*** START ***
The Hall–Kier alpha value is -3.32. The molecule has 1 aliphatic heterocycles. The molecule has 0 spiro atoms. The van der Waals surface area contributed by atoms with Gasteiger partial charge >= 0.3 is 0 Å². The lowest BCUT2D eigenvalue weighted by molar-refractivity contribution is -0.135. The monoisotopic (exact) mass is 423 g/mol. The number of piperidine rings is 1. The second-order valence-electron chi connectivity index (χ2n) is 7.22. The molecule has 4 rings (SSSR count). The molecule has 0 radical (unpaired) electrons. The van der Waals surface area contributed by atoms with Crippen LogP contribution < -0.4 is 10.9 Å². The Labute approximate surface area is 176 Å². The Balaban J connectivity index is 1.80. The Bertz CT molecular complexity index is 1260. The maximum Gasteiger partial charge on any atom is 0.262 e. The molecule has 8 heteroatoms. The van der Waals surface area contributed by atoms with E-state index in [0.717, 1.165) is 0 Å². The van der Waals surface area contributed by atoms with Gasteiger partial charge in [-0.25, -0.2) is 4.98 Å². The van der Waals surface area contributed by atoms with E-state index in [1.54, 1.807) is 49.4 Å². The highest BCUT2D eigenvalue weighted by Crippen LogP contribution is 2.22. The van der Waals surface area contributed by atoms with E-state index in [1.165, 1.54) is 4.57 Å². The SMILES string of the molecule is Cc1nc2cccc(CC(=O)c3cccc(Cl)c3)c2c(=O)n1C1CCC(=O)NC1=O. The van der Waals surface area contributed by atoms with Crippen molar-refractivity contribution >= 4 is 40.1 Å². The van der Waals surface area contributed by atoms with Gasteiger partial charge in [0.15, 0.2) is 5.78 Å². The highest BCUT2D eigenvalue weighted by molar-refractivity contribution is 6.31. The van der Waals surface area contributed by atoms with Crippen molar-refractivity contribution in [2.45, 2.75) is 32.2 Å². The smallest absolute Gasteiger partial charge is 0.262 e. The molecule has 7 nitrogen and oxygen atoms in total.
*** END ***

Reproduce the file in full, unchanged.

The Hall–Kier alpha value is -3.32. The molecule has 1 aliphatic heterocycles. The molecule has 0 spiro atoms. The van der Waals surface area contributed by atoms with Gasteiger partial charge >= 0.3 is 0 Å². The lowest BCUT2D eigenvalue weighted by molar-refractivity contribution is -0.135. The monoisotopic (exact) mass is 423 g/mol. The number of piperidine rings is 1. The second-order valence-electron chi connectivity index (χ2n) is 7.22. The molecule has 4 rings (SSSR count). The molecule has 0 radical (unpaired) electrons. The van der Waals surface area contributed by atoms with Crippen LogP contribution < -0.4 is 10.9 Å². The Labute approximate surface area is 176 Å². The Balaban J connectivity index is 1.80. The Bertz CT molecular complexity index is 1260. The maximum Gasteiger partial charge on any atom is 0.262 e. The molecule has 8 heteroatoms. The van der Waals surface area contributed by atoms with E-state index in [0.717, 1.165) is 0 Å². The van der Waals surface area contributed by atoms with Gasteiger partial charge in [-0.25, -0.2) is 4.98 Å². The van der Waals surface area contributed by atoms with E-state index in [1.54, 1.807) is 49.4 Å². The highest BCUT2D eigenvalue weighted by Crippen LogP contribution is 2.22. The van der Waals surface area contributed by atoms with E-state index in [1.165, 1.54) is 4.57 Å². The SMILES string of the molecule is Cc1nc2cccc(CC(=O)c3cccc(Cl)c3)c2c(=O)n1C1CCC(=O)NC1=O. The van der Waals surface area contributed by atoms with Crippen molar-refractivity contribution >= 4 is 40.1 Å². The van der Waals surface area contributed by atoms with Gasteiger partial charge in [0.15, 0.2) is 5.78 Å². The highest BCUT2D eigenvalue weighted by molar-refractivity contribution is 6.31. The van der Waals surface area contributed by atoms with Crippen molar-refractivity contribution in [2.45, 2.75) is 32.2 Å². The smallest absolute Gasteiger partial charge is 0.262 e. The molecule has 7 nitrogen and oxygen atoms in total.